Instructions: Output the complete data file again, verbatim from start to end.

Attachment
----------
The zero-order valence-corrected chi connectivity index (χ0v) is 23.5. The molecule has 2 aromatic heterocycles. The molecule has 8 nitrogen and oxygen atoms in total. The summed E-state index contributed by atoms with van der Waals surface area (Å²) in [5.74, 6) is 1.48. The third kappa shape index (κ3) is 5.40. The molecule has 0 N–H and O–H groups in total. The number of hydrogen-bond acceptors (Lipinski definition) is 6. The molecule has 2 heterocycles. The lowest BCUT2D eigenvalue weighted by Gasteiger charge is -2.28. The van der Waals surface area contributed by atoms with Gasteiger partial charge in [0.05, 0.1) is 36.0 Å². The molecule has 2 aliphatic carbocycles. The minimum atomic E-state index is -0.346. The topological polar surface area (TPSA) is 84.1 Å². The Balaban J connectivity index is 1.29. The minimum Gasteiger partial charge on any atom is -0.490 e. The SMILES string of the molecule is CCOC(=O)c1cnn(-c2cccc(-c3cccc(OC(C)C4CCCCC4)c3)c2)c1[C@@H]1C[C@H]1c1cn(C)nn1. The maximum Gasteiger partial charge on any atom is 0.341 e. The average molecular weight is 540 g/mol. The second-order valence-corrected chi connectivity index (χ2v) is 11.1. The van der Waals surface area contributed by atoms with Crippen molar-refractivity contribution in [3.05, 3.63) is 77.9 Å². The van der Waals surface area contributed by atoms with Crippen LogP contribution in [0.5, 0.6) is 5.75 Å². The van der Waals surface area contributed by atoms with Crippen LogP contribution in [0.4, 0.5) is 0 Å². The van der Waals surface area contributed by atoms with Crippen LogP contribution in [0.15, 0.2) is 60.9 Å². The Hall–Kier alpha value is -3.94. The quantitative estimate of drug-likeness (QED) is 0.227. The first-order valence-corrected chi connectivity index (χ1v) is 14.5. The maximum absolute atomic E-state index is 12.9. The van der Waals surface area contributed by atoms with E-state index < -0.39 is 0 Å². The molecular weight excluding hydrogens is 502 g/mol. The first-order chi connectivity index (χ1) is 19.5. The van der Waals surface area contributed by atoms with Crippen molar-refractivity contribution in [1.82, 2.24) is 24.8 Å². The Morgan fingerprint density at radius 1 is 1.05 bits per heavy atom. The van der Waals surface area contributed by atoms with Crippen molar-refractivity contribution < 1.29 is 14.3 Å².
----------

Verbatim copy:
The zero-order valence-corrected chi connectivity index (χ0v) is 23.5. The molecule has 2 aromatic heterocycles. The molecule has 8 nitrogen and oxygen atoms in total. The summed E-state index contributed by atoms with van der Waals surface area (Å²) in [5.74, 6) is 1.48. The third kappa shape index (κ3) is 5.40. The molecule has 0 N–H and O–H groups in total. The number of hydrogen-bond acceptors (Lipinski definition) is 6. The molecule has 2 heterocycles. The lowest BCUT2D eigenvalue weighted by Gasteiger charge is -2.28. The van der Waals surface area contributed by atoms with Gasteiger partial charge in [0.05, 0.1) is 36.0 Å². The molecule has 2 aliphatic carbocycles. The minimum atomic E-state index is -0.346. The topological polar surface area (TPSA) is 84.1 Å². The Balaban J connectivity index is 1.29. The minimum Gasteiger partial charge on any atom is -0.490 e. The SMILES string of the molecule is CCOC(=O)c1cnn(-c2cccc(-c3cccc(OC(C)C4CCCCC4)c3)c2)c1[C@@H]1C[C@H]1c1cn(C)nn1. The maximum Gasteiger partial charge on any atom is 0.341 e. The average molecular weight is 540 g/mol. The second-order valence-corrected chi connectivity index (χ2v) is 11.1. The van der Waals surface area contributed by atoms with Crippen molar-refractivity contribution in [3.05, 3.63) is 77.9 Å². The van der Waals surface area contributed by atoms with Crippen LogP contribution in [0.5, 0.6) is 5.75 Å². The van der Waals surface area contributed by atoms with Crippen LogP contribution in [0.4, 0.5) is 0 Å². The van der Waals surface area contributed by atoms with Crippen LogP contribution in [0.15, 0.2) is 60.9 Å². The Hall–Kier alpha value is -3.94. The quantitative estimate of drug-likeness (QED) is 0.227. The first-order valence-corrected chi connectivity index (χ1v) is 14.5. The maximum absolute atomic E-state index is 12.9. The van der Waals surface area contributed by atoms with E-state index < -0.39 is 0 Å². The molecular weight excluding hydrogens is 502 g/mol. The first-order chi connectivity index (χ1) is 19.5. The van der Waals surface area contributed by atoms with Crippen molar-refractivity contribution in [1.82, 2.24) is 24.8 Å². The Morgan fingerprint density at radius 1 is 1.05 bits per heavy atom. The van der Waals surface area contributed by atoms with Crippen molar-refractivity contribution < 1.29 is 14.3 Å².